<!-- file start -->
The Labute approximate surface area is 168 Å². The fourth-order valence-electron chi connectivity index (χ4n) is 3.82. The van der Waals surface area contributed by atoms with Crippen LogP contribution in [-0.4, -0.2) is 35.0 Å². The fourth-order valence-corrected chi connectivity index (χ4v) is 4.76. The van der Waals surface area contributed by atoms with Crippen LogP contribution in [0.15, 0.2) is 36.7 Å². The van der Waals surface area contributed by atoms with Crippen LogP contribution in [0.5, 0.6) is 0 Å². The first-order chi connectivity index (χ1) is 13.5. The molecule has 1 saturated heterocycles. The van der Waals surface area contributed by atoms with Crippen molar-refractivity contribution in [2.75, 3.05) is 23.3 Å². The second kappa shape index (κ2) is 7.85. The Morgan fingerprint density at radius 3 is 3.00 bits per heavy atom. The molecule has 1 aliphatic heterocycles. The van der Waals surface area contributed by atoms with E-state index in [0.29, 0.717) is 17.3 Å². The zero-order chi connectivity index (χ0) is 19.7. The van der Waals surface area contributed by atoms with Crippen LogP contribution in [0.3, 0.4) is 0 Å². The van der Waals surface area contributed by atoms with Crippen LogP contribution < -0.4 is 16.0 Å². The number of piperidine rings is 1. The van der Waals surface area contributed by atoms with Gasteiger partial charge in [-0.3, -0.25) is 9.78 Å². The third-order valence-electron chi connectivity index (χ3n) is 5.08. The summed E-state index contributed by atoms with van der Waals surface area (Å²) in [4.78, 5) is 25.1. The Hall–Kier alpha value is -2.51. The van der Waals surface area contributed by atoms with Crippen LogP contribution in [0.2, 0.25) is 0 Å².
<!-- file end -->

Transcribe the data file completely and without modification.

The Labute approximate surface area is 168 Å². The fourth-order valence-electron chi connectivity index (χ4n) is 3.82. The van der Waals surface area contributed by atoms with Crippen LogP contribution in [-0.4, -0.2) is 35.0 Å². The fourth-order valence-corrected chi connectivity index (χ4v) is 4.76. The van der Waals surface area contributed by atoms with Crippen LogP contribution in [0.15, 0.2) is 36.7 Å². The van der Waals surface area contributed by atoms with Crippen LogP contribution in [0.5, 0.6) is 0 Å². The first-order chi connectivity index (χ1) is 13.5. The molecule has 1 saturated heterocycles. The van der Waals surface area contributed by atoms with Crippen molar-refractivity contribution in [2.75, 3.05) is 23.3 Å². The second kappa shape index (κ2) is 7.85. The Morgan fingerprint density at radius 3 is 3.00 bits per heavy atom. The molecule has 1 aliphatic heterocycles. The van der Waals surface area contributed by atoms with E-state index in [0.29, 0.717) is 17.3 Å². The zero-order chi connectivity index (χ0) is 19.7. The van der Waals surface area contributed by atoms with Crippen LogP contribution in [0.3, 0.4) is 0 Å². The van der Waals surface area contributed by atoms with Crippen LogP contribution < -0.4 is 16.0 Å². The number of piperidine rings is 1. The van der Waals surface area contributed by atoms with Gasteiger partial charge in [-0.3, -0.25) is 9.78 Å². The third-order valence-electron chi connectivity index (χ3n) is 5.08. The summed E-state index contributed by atoms with van der Waals surface area (Å²) in [4.78, 5) is 25.1. The Hall–Kier alpha value is -2.51. The van der Waals surface area contributed by atoms with Crippen LogP contribution in [0.2, 0.25) is 0 Å².